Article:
Receiving Holy Communion is a profound statement of who we are and what we hope to be. The act of reception must be consistent with who we are and what we are about in life. That act of reception must inform and transform all other acts which, in their turn, are a living “confession”, bearing witness, giving praise, and recognizing our true status before God which can often involve confession of sins.

Similarly every act of praise and testimony of the Church in her liturgy should reflect beautifully and accurately all that the Church professes and longs for.

Every liturgical gesture, church building, vestment, and musical prayer, must be like a gift simultaneously coming forth from the Sacred Heart of the Son and given to us for our benefit as well as a response we make to the glory of the Triune God who gives them.

“Their beauty is their praise.”

About Fr. John Zuhlsdorf

Fr. Z is the guy who runs this blog. o{]:¬)
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  1. JabbaPapa says:

    It’s interesting — it is very, very hard to provide any genuinely orthodox teaching about the Trinity Himself, or even just about the Trinitarian theology, without, even completely unintentionally, saying something that’s wrong, perhaps even very deeply wrong.

    It doesn’t help at all that the first text to provide a solid doctrinal basis for this theology, which is a 8th or 9th Century text by the author of the official declaration of a regional Church Council gathering of Bishops in Toledo in Spain, is a text in a Late Latin – difficult as much in its contemporary difficulties for Greek Bishops having perhaps already at that point have started to learn Classical rather than “Vulgar”, but also for our own general literary snobbishness towards non-Classical &/or non-Ecclesial Latin texts or idioms ; but also in particular because that particular text is written in a literary form of Latin that belongs to the Late Latin that virtually nobody ever studies formally (I was the worst in the subject in a class of 4 students and 2 Professors in my third year in French at the Sorbonne — the other three were doing Classics, only I was doing Moderns) — BTW a typical number of students for any undergraduate module was in the 200s-300s).

    But more particularly, the text is highly difficult because it’s not just standard Roman Late Latin, but an Iberian dialect.

    I have a strong suspicion that failure to understand that weird late dialect of Latin is at the origin of the Filioque business.

    Crikey, even the generally circulated (and very badly punctuated) Latin text of that local Council’s teachings, which for the Trinitarian doctrine ended up being universally & Catholicly adopted, is directly flawed even by 1 or 2 direct errors whereby two separate words have been transcribed as one.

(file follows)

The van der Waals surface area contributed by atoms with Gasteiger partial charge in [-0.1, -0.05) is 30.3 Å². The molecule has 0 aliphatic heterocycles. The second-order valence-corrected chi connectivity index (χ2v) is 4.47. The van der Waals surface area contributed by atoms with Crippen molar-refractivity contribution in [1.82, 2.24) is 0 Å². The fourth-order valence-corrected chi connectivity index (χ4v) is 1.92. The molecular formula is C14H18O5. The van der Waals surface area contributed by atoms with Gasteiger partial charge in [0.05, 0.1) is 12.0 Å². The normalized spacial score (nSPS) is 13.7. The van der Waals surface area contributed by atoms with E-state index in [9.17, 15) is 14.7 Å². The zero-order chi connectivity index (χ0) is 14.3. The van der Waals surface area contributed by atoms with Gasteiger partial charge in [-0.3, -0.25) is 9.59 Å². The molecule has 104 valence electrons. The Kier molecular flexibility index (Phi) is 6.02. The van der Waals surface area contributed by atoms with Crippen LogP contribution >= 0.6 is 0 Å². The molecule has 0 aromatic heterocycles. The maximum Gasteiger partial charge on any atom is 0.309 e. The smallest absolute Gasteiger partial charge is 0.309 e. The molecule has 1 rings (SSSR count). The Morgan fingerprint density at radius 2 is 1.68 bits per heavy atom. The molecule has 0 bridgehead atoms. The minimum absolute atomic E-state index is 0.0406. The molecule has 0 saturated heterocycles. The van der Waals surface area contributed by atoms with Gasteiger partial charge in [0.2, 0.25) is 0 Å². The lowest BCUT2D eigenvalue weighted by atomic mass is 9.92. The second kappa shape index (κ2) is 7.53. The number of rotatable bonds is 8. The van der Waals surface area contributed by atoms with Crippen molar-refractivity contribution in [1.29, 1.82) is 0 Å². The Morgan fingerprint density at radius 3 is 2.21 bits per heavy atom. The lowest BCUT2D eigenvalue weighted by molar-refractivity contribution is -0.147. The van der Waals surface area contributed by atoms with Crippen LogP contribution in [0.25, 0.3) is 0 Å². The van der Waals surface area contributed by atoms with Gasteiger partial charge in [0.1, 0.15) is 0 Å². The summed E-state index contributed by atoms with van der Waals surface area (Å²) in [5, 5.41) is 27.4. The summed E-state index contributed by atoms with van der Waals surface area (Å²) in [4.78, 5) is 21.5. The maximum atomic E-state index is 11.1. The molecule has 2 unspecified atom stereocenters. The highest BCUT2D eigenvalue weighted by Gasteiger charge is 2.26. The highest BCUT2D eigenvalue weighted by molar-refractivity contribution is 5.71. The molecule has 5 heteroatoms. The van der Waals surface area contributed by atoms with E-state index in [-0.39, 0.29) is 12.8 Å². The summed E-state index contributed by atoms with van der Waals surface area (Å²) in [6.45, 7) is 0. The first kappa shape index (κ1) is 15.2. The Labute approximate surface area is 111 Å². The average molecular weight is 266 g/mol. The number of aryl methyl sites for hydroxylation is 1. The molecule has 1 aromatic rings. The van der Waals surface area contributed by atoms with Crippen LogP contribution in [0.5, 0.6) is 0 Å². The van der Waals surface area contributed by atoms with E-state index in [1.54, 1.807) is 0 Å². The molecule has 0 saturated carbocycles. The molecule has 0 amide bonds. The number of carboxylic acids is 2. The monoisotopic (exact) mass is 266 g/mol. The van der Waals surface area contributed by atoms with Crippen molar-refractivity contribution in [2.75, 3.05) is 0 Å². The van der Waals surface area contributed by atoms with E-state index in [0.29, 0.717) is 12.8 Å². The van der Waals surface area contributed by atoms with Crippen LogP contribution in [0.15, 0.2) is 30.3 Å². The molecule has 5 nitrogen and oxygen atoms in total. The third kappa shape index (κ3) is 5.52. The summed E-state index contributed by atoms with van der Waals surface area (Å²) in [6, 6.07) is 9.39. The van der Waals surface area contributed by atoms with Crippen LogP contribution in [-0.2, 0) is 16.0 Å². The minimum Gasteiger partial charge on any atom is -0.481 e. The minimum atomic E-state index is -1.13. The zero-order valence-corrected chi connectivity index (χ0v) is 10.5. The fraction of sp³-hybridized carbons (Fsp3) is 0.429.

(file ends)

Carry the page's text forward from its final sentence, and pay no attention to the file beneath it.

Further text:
When I retranslated it though, I was quite struck (as happily as I was a little surprised) — because a correct translation of that text is entirely and perfectly coherent and philosophically idinstinguishable with the Trinitarian doctrine of the 1980s Catechism of the Catholic Church.

    But a principle of that text has perhaps been somewhat lost in our post-Mediaeval understanding of the Trinity.

    The Catholic Council Bishops and theologians of Toledo wrote, unlike the usual modern translations of the passage in question as it is typically translated since the late 19th Century, that for the avoidance of Heresies, when one speaks or writes about God Himself, then the Father and the Son and the Spirit are One — but when one speaks of the God as Father or Creator, or of our Lord the Christ and of Jesus and Nazareth and so on in Worship, or of the Spirit in His Person, then the Father and the Son and the Spirit are Three.

    In more abstract (and more mediaeval/modern) terms — not only does God’s Unicity not “contradict” His Trinity, not only is His Unicity identical to His Trinity, but also, all doctrines incompatible with these unusually abstract teachings must by definition be heretical.

    OK so our Jesuit PP made a dodgy sermon — but that’s very unusual from his ordinary, which is just the quite simple Orthodoxy and the Tradition in our Christ and our Church and our Faith.

    Not his fault at all though, we all understand the Trinity — as well as the immanent and the transcendental — necessarily in our own particular ways, and so long as these particulars remain within the Catholicity, then the bad ones can’t really be singled out ; a good metaphorical representation of the Trinity nevertheless remains good within the limitations of the metaphor.

  2. hwriggles4 says:

    Our Pastoral Administrator, a Pastoral Provision priest, likes to say:

    “If a preacher tells his congregation that the Trinity is not important, or the preacher says it’s just something theological, run to your car. Trust me on this one.”